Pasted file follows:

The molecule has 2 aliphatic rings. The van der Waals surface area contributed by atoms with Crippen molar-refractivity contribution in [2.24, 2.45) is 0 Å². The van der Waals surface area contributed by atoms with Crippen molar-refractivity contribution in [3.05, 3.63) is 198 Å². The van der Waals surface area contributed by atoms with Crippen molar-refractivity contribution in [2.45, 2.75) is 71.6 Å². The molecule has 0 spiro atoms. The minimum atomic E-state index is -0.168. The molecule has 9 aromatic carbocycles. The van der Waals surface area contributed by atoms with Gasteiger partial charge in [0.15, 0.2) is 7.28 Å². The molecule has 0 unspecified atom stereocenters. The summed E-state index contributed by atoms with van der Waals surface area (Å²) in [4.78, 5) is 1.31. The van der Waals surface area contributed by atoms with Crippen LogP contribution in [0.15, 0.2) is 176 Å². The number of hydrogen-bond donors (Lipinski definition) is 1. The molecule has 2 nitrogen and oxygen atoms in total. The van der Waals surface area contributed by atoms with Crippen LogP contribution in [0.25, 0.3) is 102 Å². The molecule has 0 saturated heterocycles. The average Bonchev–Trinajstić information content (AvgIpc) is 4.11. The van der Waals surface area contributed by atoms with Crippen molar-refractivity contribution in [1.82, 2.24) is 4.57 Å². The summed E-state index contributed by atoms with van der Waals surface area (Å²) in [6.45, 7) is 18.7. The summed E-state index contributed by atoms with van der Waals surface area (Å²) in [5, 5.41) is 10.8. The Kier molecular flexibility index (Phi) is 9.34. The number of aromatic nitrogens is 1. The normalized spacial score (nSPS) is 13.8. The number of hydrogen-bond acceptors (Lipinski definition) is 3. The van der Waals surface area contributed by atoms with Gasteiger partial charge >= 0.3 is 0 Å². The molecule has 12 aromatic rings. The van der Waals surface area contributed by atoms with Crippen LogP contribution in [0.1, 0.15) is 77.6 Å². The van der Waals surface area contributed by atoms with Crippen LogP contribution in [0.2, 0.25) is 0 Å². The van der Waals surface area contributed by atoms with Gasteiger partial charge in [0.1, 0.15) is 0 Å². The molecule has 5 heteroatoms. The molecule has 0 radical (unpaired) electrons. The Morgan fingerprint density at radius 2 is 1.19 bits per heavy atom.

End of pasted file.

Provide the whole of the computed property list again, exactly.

The molecule has 2 aliphatic rings. The van der Waals surface area contributed by atoms with Crippen molar-refractivity contribution in [2.24, 2.45) is 0 Å². The van der Waals surface area contributed by atoms with Crippen molar-refractivity contribution in [3.05, 3.63) is 198 Å². The van der Waals surface area contributed by atoms with Crippen molar-refractivity contribution in [2.45, 2.75) is 71.6 Å². The molecule has 0 spiro atoms. The minimum atomic E-state index is -0.168. The molecule has 9 aromatic carbocycles. The van der Waals surface area contributed by atoms with Gasteiger partial charge in [0.15, 0.2) is 7.28 Å². The molecule has 0 unspecified atom stereocenters. The summed E-state index contributed by atoms with van der Waals surface area (Å²) in [4.78, 5) is 1.31. The van der Waals surface area contributed by atoms with Crippen LogP contribution in [0.15, 0.2) is 176 Å². The number of hydrogen-bond donors (Lipinski definition) is 1. The molecule has 2 nitrogen and oxygen atoms in total. The van der Waals surface area contributed by atoms with Crippen LogP contribution in [0.25, 0.3) is 102 Å². The molecule has 0 saturated heterocycles. The average Bonchev–Trinajstić information content (AvgIpc) is 4.11. The van der Waals surface area contributed by atoms with Crippen molar-refractivity contribution in [1.82, 2.24) is 4.57 Å². The summed E-state index contributed by atoms with van der Waals surface area (Å²) in [6.45, 7) is 18.7. The summed E-state index contributed by atoms with van der Waals surface area (Å²) in [5, 5.41) is 10.8. The Kier molecular flexibility index (Phi) is 9.34. The number of aromatic nitrogens is 1. The normalized spacial score (nSPS) is 13.8. The number of hydrogen-bond acceptors (Lipinski definition) is 3. The van der Waals surface area contributed by atoms with Gasteiger partial charge >= 0.3 is 0 Å². The molecule has 12 aromatic rings. The van der Waals surface area contributed by atoms with Crippen LogP contribution in [0.1, 0.15) is 77.6 Å². The van der Waals surface area contributed by atoms with Crippen LogP contribution in [0.2, 0.25) is 0 Å². The van der Waals surface area contributed by atoms with Gasteiger partial charge in [0.1, 0.15) is 0 Å². The molecule has 5 heteroatoms. The molecule has 0 radical (unpaired) electrons. The Morgan fingerprint density at radius 2 is 1.19 bits per heavy atom.